Choosing a Server computer and Surmising Switches

If you determine that your network will require one or more dedicated servers. the next step is to determine what server operating system those server should use. If possible, all the servers should use the same server.
Operating system so that you don't find yourself supporting different operating systems.
Although you can choose from many server operating systems. from a practical point of view, your choices are limited to the following:

Windows Server 2012 R2 or 2016
Linux or another version of unix
OS X, the server version of Apple's Mac operating system

Considering Cable
Over the years, several different types of cable has been used for networking. But today, almost all cabled networks are built using simple copper-based Unshielded Twisted-Pair (UTP ) cable.
RJ-45 Cable

When you use UTP cable to construct an Ethernet network, you connect the computers in a starlike arrangement, in which each computer is connected to a central point. At the center of the star is a de vice called a switch.
Here are a few additional details that you should know about twisted-pair cabling:

UTP cable consists of your pairs of thin wire twisted around each other; several such pairs are gathered up inside an outer insulating jacket. Ethernet uses two pairs of wires, or four wires altogether.

UTP cable comes in various garden known as categories . Don't use anything less than Cat5e cable for your network. Although lower category cable may be less expensive, they won't be able to support faster networks.
Although higher-category cables are more expensive than lower-category cables, the real cost of installing Ethernet cabling is the labor required to actually pull the cables through the walls. As a result , i recommend that you always invest in Cat5e cable at the minimum.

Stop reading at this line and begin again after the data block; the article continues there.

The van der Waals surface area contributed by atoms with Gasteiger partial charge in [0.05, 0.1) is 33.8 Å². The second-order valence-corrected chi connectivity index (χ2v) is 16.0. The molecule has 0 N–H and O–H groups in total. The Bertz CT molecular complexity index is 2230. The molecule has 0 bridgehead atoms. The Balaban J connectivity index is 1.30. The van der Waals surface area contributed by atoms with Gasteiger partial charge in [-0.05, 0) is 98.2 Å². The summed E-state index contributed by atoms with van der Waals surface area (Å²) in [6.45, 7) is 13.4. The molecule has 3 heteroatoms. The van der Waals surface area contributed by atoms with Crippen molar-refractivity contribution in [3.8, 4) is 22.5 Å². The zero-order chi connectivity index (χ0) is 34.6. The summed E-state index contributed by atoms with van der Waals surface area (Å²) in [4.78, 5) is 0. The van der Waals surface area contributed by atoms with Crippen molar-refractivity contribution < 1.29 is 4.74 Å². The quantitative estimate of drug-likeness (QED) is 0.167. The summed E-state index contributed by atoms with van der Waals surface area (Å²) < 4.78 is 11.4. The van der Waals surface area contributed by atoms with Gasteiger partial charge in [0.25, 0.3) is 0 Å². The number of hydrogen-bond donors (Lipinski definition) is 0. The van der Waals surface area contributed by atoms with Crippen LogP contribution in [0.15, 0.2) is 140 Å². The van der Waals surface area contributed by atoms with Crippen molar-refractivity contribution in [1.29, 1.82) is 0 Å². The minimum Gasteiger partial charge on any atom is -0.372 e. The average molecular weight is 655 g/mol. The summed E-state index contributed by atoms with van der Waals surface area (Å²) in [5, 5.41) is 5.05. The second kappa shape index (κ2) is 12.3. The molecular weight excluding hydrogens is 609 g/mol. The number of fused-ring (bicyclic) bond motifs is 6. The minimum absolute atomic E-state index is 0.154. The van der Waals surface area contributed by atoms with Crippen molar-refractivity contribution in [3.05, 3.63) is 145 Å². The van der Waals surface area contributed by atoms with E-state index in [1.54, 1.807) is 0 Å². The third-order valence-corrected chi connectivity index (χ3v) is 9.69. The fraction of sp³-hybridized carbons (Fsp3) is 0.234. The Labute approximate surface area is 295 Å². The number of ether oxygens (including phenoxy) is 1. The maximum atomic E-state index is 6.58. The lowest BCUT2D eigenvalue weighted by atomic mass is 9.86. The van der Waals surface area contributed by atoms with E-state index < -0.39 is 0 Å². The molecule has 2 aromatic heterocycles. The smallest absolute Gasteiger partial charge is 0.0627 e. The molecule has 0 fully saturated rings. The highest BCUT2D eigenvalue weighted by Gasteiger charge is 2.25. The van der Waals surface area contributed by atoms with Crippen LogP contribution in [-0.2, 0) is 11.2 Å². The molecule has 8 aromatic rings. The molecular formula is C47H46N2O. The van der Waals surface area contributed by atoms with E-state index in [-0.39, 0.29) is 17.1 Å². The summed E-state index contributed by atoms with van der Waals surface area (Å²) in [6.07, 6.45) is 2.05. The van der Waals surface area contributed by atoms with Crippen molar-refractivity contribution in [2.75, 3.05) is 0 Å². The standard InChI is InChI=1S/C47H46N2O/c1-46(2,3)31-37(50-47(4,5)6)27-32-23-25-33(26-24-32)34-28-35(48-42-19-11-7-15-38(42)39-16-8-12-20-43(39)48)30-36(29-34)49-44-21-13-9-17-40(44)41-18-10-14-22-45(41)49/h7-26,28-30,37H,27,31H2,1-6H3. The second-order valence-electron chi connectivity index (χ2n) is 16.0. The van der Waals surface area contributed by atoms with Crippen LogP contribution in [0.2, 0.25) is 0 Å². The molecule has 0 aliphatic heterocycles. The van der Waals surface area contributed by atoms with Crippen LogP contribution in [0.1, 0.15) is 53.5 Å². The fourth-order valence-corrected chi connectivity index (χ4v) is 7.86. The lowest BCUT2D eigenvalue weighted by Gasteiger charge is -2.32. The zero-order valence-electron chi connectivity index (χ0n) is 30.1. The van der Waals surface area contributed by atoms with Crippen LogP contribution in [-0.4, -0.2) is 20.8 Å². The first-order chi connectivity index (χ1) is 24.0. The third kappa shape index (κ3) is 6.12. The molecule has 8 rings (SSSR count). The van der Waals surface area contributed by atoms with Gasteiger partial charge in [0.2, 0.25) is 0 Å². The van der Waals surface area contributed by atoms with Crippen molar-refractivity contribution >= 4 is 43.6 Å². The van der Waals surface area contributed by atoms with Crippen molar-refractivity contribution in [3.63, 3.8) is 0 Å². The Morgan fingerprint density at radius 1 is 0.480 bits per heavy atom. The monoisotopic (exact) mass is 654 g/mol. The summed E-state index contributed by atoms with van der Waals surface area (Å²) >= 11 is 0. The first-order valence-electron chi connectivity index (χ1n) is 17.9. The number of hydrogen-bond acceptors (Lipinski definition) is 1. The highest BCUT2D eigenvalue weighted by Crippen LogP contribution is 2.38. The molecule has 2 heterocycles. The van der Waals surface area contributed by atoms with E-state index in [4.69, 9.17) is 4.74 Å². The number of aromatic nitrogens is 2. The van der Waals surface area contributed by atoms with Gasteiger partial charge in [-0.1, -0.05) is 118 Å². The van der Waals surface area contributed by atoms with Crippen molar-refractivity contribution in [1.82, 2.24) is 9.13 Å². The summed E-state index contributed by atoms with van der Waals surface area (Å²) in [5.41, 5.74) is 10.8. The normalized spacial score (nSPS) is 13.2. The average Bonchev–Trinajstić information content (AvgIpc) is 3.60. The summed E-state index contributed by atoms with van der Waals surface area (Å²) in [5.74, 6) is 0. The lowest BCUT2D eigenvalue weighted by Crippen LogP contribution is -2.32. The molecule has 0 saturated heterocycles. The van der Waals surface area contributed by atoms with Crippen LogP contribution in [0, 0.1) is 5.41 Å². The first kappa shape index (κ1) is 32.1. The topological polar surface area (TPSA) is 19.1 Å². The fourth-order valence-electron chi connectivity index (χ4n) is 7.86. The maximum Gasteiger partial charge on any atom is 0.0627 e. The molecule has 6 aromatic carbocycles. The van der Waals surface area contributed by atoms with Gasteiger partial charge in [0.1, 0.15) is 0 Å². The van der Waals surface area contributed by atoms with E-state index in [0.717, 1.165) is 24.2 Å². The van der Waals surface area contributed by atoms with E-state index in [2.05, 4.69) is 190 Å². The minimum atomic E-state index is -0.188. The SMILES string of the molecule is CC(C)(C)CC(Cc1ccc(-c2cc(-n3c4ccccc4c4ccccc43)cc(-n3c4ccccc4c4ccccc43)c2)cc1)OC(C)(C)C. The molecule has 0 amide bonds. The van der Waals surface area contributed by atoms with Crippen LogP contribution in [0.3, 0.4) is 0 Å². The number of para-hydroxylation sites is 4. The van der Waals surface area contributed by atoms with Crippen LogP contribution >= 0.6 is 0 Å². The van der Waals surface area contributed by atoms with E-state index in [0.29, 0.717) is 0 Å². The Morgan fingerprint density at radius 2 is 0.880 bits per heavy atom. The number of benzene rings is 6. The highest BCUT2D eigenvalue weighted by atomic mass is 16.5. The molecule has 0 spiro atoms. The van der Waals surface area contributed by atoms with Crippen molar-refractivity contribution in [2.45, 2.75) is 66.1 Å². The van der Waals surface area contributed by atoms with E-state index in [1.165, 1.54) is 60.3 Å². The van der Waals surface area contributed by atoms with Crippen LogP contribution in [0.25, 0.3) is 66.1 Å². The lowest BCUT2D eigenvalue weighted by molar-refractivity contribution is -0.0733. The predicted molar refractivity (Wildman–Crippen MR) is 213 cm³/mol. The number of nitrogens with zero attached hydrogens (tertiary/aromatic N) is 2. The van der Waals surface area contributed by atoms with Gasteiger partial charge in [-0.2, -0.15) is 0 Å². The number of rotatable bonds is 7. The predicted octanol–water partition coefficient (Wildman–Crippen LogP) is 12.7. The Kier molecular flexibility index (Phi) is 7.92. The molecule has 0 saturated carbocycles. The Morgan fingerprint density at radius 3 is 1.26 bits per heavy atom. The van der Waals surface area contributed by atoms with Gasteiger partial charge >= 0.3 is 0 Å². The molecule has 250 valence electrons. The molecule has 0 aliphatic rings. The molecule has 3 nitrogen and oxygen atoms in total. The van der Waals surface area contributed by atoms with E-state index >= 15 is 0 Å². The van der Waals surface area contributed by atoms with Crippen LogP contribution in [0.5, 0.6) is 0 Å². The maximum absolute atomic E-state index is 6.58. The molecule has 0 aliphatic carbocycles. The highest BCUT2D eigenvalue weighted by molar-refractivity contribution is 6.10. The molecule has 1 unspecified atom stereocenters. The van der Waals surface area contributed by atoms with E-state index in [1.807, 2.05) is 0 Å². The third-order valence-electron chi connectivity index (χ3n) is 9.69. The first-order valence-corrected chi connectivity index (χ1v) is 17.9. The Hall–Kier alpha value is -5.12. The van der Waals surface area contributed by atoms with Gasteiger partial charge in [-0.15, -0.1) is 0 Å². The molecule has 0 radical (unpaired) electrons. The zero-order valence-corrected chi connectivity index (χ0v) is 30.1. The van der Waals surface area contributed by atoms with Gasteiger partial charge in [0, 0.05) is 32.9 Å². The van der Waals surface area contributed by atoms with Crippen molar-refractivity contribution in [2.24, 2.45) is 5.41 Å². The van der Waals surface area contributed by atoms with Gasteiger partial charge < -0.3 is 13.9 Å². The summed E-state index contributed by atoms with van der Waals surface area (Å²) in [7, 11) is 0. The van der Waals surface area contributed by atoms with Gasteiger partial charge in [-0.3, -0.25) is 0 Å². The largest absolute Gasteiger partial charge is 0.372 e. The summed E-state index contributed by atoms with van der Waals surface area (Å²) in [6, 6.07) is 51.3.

UTP cable connectors look like modular phone connectors but are a bit larger. UTP connectors are officially called RJ-45 connectors.

UTP cable can be purchased in prefabricated lengths, but for most jobs you'll want to purchase the cable in bulk and have a professional installer attach the connectors. Or, you can attach the connectors yourself using a simple crimping tool you can purchase for about $50.

The maximum allowable cable length between the switch and the computeris 100 meters (about 328 ft.).

Surmising a Switches
As I mention in the previous section, computers and other devices are connected to a network in a starlike configuration, and the device at the center of the star is a called  a switch. Figure 2-5 shows  a switch with four computers connected to it.

Figure 2-5

A switch contains a number of ports, each of which is receptacle that can accommodate an RJ-45 jack connected to a UTP cable. In figure 2-5, there are four UTP cables. One end of each of these cablesis plugged into a port on the switch, and the other end is plugged into the computer's network adapter.